This RPN calculator by HP first came out in 1981. It's fun to use and the buttons feel great and are really responsive. Programming on this calculator is easy and the only thing I've programmed is a celsius to fahrenheit converter.
This is the result after a calculation of days between 12/29/19 and 12/29/20.
UVERworld's 10th album titled "UNSER" released on December 4, 2019. It will be 15 years for them in 2020! I can't believe it. This is a pretty solid album for them. My favorite song from it is "stay on".
I have the limited edition version that comes with the CD, photo booklet, and a DVD of a concert.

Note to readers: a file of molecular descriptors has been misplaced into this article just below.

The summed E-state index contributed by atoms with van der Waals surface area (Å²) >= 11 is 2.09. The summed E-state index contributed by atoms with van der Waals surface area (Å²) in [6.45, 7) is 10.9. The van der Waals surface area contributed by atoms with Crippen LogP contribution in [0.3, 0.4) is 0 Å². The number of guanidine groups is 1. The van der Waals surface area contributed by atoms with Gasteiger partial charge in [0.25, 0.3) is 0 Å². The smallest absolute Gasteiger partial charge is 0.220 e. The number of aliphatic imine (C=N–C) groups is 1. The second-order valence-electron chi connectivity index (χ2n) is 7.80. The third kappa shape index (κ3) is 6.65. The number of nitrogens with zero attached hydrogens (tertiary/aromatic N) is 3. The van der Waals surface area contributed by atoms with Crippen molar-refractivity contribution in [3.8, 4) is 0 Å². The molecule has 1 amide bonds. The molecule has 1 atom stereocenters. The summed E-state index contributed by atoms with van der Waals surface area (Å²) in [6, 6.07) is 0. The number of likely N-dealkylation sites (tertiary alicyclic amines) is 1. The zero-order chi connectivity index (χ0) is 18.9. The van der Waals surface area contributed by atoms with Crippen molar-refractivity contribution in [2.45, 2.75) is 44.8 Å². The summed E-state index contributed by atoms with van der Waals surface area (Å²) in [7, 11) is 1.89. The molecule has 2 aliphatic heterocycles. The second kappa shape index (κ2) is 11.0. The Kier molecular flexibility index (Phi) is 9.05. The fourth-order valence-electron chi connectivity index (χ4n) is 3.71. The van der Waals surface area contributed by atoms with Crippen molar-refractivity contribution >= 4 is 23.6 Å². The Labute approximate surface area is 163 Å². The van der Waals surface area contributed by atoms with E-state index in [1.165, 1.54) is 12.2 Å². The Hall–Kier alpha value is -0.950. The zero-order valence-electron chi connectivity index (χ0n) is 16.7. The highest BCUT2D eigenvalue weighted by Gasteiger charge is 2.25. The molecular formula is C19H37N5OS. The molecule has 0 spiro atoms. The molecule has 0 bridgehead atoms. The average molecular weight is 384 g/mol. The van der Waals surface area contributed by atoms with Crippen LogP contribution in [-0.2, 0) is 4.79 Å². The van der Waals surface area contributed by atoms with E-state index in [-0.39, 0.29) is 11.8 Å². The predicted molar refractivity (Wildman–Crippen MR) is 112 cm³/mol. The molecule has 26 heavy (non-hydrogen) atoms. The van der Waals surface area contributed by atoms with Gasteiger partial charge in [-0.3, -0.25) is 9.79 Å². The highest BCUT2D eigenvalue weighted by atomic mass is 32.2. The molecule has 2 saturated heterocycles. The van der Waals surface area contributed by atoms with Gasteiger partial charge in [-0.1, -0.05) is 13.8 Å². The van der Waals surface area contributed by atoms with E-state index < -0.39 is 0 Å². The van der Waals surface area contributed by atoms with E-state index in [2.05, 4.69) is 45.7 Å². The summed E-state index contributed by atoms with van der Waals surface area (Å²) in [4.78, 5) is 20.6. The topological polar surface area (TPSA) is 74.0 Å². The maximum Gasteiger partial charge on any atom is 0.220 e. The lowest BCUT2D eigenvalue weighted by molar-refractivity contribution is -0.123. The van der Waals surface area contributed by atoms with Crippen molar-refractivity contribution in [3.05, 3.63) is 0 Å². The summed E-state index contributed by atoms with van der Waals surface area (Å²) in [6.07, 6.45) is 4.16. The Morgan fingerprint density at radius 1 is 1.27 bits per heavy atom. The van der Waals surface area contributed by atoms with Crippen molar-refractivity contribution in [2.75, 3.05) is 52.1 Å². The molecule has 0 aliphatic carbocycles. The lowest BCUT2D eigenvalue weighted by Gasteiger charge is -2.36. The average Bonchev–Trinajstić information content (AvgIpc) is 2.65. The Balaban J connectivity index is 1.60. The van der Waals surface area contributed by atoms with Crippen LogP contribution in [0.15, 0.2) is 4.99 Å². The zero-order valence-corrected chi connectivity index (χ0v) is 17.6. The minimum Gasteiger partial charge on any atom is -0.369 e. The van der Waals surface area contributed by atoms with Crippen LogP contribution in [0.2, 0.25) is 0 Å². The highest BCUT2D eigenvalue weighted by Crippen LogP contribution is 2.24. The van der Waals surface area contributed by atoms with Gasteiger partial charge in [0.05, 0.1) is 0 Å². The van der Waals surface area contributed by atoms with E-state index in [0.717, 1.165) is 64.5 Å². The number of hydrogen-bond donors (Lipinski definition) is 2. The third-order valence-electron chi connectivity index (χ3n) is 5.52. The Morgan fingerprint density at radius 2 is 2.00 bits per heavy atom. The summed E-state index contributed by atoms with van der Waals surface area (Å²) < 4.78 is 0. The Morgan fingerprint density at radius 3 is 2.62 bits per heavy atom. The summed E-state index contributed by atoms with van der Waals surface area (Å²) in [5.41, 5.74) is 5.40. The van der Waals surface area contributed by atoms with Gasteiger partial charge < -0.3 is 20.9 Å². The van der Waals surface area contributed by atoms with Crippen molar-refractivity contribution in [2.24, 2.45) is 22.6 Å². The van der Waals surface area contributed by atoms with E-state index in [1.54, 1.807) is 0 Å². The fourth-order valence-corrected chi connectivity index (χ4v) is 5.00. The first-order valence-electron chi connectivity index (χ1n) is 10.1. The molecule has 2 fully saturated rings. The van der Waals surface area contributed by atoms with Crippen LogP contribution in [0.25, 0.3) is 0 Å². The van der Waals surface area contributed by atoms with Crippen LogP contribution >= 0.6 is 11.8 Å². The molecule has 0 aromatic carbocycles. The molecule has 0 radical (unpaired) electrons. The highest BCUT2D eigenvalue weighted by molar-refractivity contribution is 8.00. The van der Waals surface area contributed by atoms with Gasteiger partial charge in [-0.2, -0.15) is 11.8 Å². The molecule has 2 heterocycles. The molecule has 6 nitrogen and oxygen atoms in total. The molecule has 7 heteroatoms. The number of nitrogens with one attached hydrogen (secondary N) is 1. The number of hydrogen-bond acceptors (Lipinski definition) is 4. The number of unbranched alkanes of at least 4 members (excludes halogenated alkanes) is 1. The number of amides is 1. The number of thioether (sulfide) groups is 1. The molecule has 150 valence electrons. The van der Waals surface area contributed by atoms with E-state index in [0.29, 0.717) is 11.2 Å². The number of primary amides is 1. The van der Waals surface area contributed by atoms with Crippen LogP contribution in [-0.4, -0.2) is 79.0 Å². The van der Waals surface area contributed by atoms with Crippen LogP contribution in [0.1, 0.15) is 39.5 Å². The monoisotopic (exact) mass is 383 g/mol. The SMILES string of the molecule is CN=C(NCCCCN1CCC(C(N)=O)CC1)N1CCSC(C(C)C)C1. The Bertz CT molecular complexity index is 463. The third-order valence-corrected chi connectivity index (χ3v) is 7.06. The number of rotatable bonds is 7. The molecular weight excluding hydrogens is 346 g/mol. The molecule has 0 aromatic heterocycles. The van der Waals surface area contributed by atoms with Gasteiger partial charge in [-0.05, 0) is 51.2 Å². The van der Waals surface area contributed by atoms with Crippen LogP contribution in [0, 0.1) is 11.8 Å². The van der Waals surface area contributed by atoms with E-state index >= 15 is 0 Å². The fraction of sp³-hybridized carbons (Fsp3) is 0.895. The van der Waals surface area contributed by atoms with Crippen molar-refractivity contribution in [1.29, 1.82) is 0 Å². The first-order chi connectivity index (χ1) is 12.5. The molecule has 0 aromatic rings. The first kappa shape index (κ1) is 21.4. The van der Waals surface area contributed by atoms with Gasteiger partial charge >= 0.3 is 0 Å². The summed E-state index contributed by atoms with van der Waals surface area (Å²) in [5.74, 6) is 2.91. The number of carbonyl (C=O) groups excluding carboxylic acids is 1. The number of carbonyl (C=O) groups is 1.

Super Mario Bros. 2 was released on the Famicom Disk System in 1986. I played it up to 1-4 and then had a game over. If you are wondering, the other side of this disk has Soccer on it.
The Nintendo Famicom Gun was released in 1984 along with the release of Wild Gunman. The gun is very realistic looking and you can even cock the hammer before every shot. The gun was released in North America in 1985 as the Zapper and redesigned to look less realistic.
Here are the three main games that use the gun: Duck Hunt, Hogan's Alley, and Wild Gunman. These are great games and some of my favorites on the Famicom.
The Nichijou (日常) manga started in 2006 and I have 9 of the 10 volumes released. The 2011 anime series is my favorite anime.
I also have the anime guide book.